Thank you to all who joined us for ASTeRIX’s first Intersections series event of the term, “Teamwork Makes the Dream Work: The Hows and Whys of Artistic Collaboration.”
Hali Heavy Shield, member of the Blood Tribe of southern Alberta; PhD student in visual art and Blackfoot storytelling
Thea Patterson, choreographer, performer, dramaturge, and researcher
Migueltzinta Solis, mestizXXX interdisciplinary artist; PhD student in Cultural, Social and Political Thought
Tyler Stewart, curator, writer, and MA candidate in Cultural, Social, and Political Thought
References and reading
Archibald, Jo-Ann. 2008. Indigenous Storywork: Educating the Heart, Mind, Body, and Spirit. UBC Press. https://www.ubcpress.ca/indigenous-storywork
Bennett, Jane. Vibrant Matter : a Political Ecology of Things.Durham: Duke University Press, 2010.
Assemblages are ad hoc groupings of diverse elements, of vibrant materials of all sorts. Assemblages are living, throbbing confederations that are able to function despite the persistent presence of energies that confound them from within. They have uneven topographies, because some of the points at which the various affects and bodies cross paths are more heavily tracked than others, and so power is not distributed equally across its surface. Assemblages are not governed by any central head: no one materiality or type of material has sufficient competence to determine consistently the trajectory or impact of the group. The effects generated by an assemblage are, rather, emergent properties, emergent in that their ability to make something happen (a newly inflected materialism, a blackout, a hurricane, a war on terror) is distinct from the sum of the vital force of each materiality considered alone. Each member and proto-member of the assemblage has a certain vital force, but there is also an effectivity proper to the grouping as such: an agency of the assemblage. And precisely because each member-actant maintains an energetic pulse slightly “off ” from that of the assemblage, an assemblage is never a stolid block but an open-ended collective, a “non-totalizable sum.” (24)
Cole, Arda L., and Knowles, J. Gary. 2007. Handbook of the Arts in Qualitative Research. Sage Publishing. https://us.sagepub.com/en-us/nam/handbook-of-the-arts-in-qualitative-research/book226626
Kieley, Kelli, and Naveau, Natasha. Dec, 9 2020. “What does a meaningful collaboration between settler and Indigenous artists look like?” CBC Arts (online). https://www.cbc.ca/arts/what-does-a-meaningful-collaboration-between-settler-and-indigenous-artists-look-like-1.5833448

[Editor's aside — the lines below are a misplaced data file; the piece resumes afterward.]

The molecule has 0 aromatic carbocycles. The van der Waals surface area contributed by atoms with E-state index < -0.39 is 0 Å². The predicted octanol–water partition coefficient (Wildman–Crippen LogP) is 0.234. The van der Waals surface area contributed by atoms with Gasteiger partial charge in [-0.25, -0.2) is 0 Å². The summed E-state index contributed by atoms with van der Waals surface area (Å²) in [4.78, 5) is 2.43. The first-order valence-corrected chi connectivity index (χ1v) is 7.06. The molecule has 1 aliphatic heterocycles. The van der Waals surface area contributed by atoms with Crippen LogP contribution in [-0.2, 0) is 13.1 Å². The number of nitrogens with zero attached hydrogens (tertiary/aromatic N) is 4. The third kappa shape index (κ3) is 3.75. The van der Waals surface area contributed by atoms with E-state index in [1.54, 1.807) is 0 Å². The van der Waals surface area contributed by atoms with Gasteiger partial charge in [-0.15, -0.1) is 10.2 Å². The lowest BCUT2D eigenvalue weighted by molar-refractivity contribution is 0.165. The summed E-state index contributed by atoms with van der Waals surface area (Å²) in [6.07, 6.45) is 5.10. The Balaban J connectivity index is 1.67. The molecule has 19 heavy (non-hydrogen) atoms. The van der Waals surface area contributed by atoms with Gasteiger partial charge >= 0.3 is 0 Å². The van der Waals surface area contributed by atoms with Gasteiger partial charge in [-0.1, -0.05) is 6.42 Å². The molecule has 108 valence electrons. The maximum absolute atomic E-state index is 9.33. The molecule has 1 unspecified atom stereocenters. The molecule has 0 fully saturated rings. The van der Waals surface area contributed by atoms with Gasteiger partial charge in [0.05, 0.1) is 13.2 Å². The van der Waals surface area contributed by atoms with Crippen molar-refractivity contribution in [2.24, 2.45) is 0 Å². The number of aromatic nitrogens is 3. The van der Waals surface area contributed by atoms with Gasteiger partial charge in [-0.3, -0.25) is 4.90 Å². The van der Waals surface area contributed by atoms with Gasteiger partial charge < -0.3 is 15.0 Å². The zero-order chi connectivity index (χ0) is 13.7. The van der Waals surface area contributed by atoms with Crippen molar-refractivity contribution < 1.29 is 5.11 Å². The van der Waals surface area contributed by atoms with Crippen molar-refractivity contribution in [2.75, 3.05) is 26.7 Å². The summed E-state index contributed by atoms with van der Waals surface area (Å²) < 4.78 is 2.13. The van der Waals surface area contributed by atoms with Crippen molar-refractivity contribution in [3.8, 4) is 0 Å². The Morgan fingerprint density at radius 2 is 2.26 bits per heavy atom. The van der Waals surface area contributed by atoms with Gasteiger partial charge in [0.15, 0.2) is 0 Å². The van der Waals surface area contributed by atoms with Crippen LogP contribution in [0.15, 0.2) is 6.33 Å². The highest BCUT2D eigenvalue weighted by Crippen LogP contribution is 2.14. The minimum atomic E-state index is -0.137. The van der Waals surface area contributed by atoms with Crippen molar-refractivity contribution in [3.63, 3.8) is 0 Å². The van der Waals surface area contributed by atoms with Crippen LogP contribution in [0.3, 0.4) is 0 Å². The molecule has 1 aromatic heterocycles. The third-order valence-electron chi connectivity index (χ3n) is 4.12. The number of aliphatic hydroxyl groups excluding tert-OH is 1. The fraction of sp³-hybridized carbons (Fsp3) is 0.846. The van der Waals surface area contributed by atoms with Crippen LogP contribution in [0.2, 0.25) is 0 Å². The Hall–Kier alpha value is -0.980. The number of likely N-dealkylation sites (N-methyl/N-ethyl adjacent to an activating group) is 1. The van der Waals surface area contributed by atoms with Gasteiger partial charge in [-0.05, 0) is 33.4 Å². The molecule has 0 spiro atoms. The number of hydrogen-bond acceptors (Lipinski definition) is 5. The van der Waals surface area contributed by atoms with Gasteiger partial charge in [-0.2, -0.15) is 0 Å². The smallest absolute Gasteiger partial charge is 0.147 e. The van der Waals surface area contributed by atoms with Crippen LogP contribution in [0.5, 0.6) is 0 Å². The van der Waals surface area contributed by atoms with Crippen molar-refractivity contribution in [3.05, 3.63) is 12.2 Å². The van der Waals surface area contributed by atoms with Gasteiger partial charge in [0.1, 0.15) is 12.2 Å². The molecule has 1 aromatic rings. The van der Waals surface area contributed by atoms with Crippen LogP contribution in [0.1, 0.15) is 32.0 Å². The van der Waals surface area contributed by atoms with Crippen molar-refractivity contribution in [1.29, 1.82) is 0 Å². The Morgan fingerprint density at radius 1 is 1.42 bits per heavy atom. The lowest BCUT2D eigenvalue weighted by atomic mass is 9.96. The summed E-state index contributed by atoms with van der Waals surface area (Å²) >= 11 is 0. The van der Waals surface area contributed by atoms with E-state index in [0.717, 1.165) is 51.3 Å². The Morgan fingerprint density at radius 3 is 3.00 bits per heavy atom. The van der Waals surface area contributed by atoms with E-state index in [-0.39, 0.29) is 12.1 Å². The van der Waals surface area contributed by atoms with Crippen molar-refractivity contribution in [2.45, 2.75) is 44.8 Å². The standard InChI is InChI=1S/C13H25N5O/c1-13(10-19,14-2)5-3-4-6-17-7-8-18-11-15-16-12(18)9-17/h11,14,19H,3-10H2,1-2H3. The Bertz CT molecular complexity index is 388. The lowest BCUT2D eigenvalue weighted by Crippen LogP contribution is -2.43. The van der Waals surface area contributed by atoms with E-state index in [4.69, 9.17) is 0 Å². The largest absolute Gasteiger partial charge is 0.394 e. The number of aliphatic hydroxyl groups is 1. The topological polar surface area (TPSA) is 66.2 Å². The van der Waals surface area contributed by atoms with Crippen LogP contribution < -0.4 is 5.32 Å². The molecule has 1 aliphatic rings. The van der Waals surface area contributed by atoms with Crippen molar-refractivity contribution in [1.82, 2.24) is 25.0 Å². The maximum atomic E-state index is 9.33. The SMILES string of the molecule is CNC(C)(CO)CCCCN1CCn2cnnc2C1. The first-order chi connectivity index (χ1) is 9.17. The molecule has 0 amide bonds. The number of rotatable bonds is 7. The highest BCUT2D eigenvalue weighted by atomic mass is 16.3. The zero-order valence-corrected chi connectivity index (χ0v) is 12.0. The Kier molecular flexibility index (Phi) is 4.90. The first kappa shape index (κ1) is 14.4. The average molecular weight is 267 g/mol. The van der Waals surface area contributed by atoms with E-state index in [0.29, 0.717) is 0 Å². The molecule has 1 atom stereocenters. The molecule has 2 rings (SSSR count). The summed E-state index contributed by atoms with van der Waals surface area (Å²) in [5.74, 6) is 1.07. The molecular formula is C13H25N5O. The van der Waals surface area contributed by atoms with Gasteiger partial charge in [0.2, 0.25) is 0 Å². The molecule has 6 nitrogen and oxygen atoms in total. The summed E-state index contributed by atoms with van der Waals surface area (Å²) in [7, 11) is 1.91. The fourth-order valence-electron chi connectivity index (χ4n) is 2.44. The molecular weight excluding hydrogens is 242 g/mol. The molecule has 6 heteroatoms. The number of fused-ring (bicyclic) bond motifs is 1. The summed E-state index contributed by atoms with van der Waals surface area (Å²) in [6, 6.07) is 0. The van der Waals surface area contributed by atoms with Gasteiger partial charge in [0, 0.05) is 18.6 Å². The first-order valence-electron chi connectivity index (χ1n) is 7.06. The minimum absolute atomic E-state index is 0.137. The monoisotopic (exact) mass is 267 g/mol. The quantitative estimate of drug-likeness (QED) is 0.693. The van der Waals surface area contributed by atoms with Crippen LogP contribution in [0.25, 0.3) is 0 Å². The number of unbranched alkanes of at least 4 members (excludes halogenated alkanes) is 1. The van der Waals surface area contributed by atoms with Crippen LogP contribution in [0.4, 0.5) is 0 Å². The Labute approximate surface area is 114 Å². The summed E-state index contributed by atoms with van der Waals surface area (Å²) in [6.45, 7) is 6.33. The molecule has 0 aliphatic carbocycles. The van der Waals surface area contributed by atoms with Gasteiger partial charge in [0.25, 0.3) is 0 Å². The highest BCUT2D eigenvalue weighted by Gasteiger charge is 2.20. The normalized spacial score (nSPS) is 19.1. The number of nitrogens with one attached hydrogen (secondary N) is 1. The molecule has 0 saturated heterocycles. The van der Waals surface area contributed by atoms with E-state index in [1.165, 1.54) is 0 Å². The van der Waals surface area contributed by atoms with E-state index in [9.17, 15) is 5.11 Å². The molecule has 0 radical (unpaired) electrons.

“Through their work, the duo have been learning a great deal from each other and say their collaborations have been successful because they listen, communicate honestly, and face problems with courage.”
Lacasse, Serge, and Stévance, Sophie. 2013. Research-Creation in Music and the Arts: Towards a Collaborative Interdiscipline. Taylor & Francis Group.
“Rather than focussing on individuals, we envisage research-creation in music as a collaborative territory. Accordingly, to respect the dual expertise so indispensable to the field, the favoured approach most often involves bringing creators and researchers together within a single project in which they pool their expertise, in the spirit of collaboration (Smith and Dean 2009a). Thus, the approach is not merely focussed on the individual (researcher-creator or creator), but on the combination of the abilities of each participant put to use for the good of the project” (16).
“… we strongly believe that one of the most promising paths for the future of the approach involves collaboration, so that rather than putting an emphasis on the individual artist, the focus shifts toward the objectives of the project” (136-137).
“While cooperation designates the mere grouping of individuals aiming at specific results, collaboration corresponds to a dynamic framework of activities within which a small group of individuals interact in the pursuit of a common goal. In this case, they work together in the context of interdependence and the acknowledgement of each other’s expertise…” (138).
“Thus, cooperation is characterized by informal relations between individuals who generally work independently and whose respective results are later drawn together, often without systematic interaction between them. Conversely, a collaborative research-creation project is a voluntary process in which experts work together dynamically on the grounds of a shared understanding” (138).
Robinson, Dylan. 2020. Hungry Listening: Resonant Theory for Indigenous Sound Studies. University of Minnesota Press.
[The book’s final chapter is a transcription of a conversation between author Dylan Robinson, along with scholars Deborah Wong and Ellen Waterman] “How to arrive at a collaboration based on Deep Listening? For sure, it wouldn’t be an artist writing a strategic grant to take advantage of new Canada Council funding for Indigenous arts. I suspect that a truly ethical collaboration would have to start with an invitation from Indigenous artists and not the other way around. … Exactly: it’s all about listening. I don’t yet know how to do it, but I know I aspire to a radical willingness to claim nothing. To claim no knowledge, no authority, and maybe not even request collaboration: I wonder whether elevating collaboration as the ideal terms for encounter isn’t another kind of hunger. Maybe the first step is to sit just outside the door, without any expectation that we might even be invited in” (246).